On March 29, 2013 I gave birth to a beautiful baby girl. I placed her with her forever family a day days after that. Today she is a shy, adorable, heart-stealing, 3-year-old. 

Last year I lost my biggest cheerleader for all of life’s challenges and successes, my mom. She passed away in September 2015. When she died I felt like I was literally dying too, from a broken heart. I didn’t think I would ever recover. I thankfully had my aunt, my mom’s sister who also lost her mom at a young age, to help me with my grief.

After my mom died, my financial situation forced me to move out of my childhood home. I had to go through all of my things and all of my mom’s things, deciding what to keep and what to give away. I cried so much during those months of packing up my home. I lived in three different places in six months after my mom’s death; it was utterly exhausting packing up and leaving each time. I finally moved in with my dad and his family.


In February of this year I got a referral for a nanny job, which I got. I am now a full-time nanny for two children, a three-year-old boy and a one-year-old girl. I love them dearly; when I am not with them on the weekends, I miss them. I can’t wait to watch them grow over the next three years that I am with them.

About three weeks ago I received an email from my daughter’s mom saying that she wanted to talk to me. Of course, I expected the worst. And it kind of was. She told me that they would be moving by across the country to Idaho. During the phone call I didn’t really hear anything after “we are moving.” I was devastated. After we hung up I cried for an hour, not knowing how our visits would change. Would I ever see my little girl again? When? I was depressed for a week. I didn’t want to get out of bed, though I did anyway because I needed to keep my job.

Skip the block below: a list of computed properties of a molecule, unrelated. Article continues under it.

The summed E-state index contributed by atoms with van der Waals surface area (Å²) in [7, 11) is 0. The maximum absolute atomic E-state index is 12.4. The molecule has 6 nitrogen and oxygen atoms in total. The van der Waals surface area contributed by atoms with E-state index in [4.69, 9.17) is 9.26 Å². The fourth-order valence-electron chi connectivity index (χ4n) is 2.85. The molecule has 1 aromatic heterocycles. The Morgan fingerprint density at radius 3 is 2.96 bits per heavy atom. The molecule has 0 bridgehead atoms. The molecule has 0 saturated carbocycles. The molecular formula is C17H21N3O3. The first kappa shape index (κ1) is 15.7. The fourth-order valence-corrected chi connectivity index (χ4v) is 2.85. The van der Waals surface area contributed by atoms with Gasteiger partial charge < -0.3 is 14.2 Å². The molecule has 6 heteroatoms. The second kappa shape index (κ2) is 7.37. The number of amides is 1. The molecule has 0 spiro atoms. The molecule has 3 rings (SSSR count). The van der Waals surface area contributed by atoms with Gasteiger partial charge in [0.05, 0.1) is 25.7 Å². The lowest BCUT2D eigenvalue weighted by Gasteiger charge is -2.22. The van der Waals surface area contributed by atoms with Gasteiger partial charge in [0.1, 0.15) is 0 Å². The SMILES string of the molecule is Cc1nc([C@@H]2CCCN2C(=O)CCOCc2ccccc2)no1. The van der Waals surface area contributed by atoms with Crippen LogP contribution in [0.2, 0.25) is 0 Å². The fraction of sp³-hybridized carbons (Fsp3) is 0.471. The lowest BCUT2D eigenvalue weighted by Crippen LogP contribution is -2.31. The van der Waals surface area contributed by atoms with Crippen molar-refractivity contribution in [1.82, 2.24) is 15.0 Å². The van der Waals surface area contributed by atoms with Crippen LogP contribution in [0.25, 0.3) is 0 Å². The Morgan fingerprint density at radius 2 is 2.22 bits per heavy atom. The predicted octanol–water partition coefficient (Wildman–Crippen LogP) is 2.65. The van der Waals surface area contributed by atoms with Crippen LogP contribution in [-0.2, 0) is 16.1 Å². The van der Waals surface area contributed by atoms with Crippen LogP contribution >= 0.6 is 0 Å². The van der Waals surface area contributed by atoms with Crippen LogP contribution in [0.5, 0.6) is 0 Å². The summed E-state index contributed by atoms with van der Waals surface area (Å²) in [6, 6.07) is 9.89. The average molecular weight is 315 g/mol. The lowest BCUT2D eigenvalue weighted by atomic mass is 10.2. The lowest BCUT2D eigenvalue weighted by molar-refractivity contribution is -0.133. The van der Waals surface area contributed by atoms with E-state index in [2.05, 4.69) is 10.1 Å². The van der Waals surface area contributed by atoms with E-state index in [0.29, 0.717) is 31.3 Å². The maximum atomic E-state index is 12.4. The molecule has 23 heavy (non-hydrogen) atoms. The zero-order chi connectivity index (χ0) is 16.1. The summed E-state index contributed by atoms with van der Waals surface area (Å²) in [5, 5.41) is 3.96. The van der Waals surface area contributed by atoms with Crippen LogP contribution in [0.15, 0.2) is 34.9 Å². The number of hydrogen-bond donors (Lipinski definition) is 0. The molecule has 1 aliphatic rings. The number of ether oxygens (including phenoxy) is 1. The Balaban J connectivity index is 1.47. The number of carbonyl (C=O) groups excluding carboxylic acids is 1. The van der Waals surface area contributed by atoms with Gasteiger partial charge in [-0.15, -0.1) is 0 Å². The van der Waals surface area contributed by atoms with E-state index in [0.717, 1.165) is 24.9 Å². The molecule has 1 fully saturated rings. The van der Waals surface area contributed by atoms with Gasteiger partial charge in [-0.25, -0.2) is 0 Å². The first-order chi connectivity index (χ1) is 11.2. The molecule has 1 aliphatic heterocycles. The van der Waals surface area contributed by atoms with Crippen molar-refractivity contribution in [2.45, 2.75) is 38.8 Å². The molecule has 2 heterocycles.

I recently had a visit with my daughter. We met at a restaurant. Her older brother saw me first. He ran to me and hugged me so tight. Then came her little brother. He also ran to me and hugged me. My daughter, on the other hand, was very cautious about who I was. Her little brother went over to try and convince her that I was okay, trying to get her to remember me. She eventually warmed up to me with hugs and smiles.

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It started to rain, so they invited me to go to their house, which was so amazing. My heart was just leaping because I had always wanted to see them in their environment. The moment we arrived at their home, the kids were playing, running around with their toy shopping carts. It was so cute, and I had the biggest smile on my face. Then we had a wonderful family dinner; it was the first time I’d done anything like that since my mom died. Then I gave the kids their presents from their birthdays and upcoming birthday.

Their happy faces when they saw the gifts were priceless. I gave Emma an Elsa dress and gloves, and she immediately launched into a marathon “Let it Go” dance session. Her little brother even got in and danced with her (at her request). I spent three hours at their home, spending time with them as a family. During this visit we talked about why they were moving and what would we do about visits. We decided that I would fly out there to see them, simply because they don’t have any family here except me. Once I realized that things wouldn’t change, that we both wouldn’t let that happen for the sake of Emma, I felt a lot better about their upcoming move.

Three years post-placement, I have a wonderful birth daughter. She has a family I adore. I am a year into grieving for my mom. I have a great job. Though it hasn’t been easy, life has moved forward.

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